MARTIN: Yes, Laura. We know that over 50 percent of women that receive abortions today get an abortion by taking an abortion pill. And you can take that pill up to 10 weeks of pregnancy. And it's not clear how those states that have determined that abortion will no longer be legal, how they're going to regulate the use of this pill. Are they going to be able to punish women who go to states where abortions are legal?
Can a clinic in California, for example, send pills to a woman in a state where abortions have been banned, like Missouri? How will states know that women have received these pills? And we've seen a lot of these -- in the past, have gone after the doctors. But are we going to see states going after women now? These are big questions, Laura.
JARRETT: Just remind our audience how this typically works. It sounds like a boring doctrine about preemption and supremacy. But just remind our audience, how is it that the federal government might be able to actually intervene here on what states want to do?
MARTIN: Well, the big issue, Laura, is the mail. We know the federal government controls the mail. The federal government also controls travel. So, travel between states. So, if you are doing a tele-health visit with a physician in California, if that physician, you know, prescribes for you abortion pills, he can send you those pills through the mail.
And it's not clear that the states would have any rights or any ability to control the use of the mail by doctors to get abortion pills to women. Also, Kavanaugh in his concurring opinion in Dobbs says that the ruling in no way restricts the travel of women. So, we know also that a lot of nonprofit organizations that provide abortions are already setting up abortion mobile units outside of states on the state -- on borders of states that have banned abortions.
Again, to make abortions available so a woman can literally just walk to the border of a state where abortions are illegal and access abortion health care through these clinics. So we're going to see lots of work around because this decision, Laura, as you know, is so devastating, so galling, so shocking, and will have such a disproportionate impact on poor women, on low income women and particularly women of color.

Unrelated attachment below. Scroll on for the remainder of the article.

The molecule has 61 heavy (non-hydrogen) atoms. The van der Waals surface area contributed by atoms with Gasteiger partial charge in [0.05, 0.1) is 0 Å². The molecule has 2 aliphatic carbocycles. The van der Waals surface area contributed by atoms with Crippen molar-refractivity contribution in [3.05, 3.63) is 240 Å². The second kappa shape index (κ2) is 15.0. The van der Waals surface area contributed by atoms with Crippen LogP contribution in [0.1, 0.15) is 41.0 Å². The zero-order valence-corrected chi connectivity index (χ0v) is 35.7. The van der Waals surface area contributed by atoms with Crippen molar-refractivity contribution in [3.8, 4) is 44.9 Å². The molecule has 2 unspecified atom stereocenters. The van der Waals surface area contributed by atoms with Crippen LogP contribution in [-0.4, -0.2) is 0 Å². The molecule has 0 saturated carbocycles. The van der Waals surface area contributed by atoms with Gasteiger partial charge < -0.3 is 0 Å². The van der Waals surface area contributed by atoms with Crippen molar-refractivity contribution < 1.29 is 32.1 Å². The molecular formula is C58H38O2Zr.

JARRETT: Well, speaking of which, a Duke University study found that a ban on abortion would cause black maternal health -- get this, Areva, to rise by 33 percent. You know, it's something that the dissent highlighted that, you know, abortion is not going to go away with this decision. It just means that the people who can get one are going to be people of means, people who can travel, people, you know, who can take time off of work. The disproportionate effects here are going to be seen quite quickly.
MARTIN: Absolutely, Laura. And we know those high mortality, maternal mortality rates are intense, particularly in many southern states where it's more dangerous for a black woman to have a baby in the U.S. than it is to have a baby in a third world country. And we don't see a lot of talk or any talk by those that are celebrating this decision about how they are going to bring that high maternal mortality rate for black women down, and how this ruling will, in fact, as you just said, that study shows will actually increase the black maternal mortality rate.
So, the folks that are celebrating this, you know, we don't hear them talking about universal pre-k, you know, day care, universal health care and those things that are needed to support a child once that child is brought to life by a parent.
JARRETT: Yes, the reality of it is going to hit quite quickly, and really already has as you point out. Areva, thank you for getting up bright and early, appreciate it.
MARTIN: Thank you, Laura.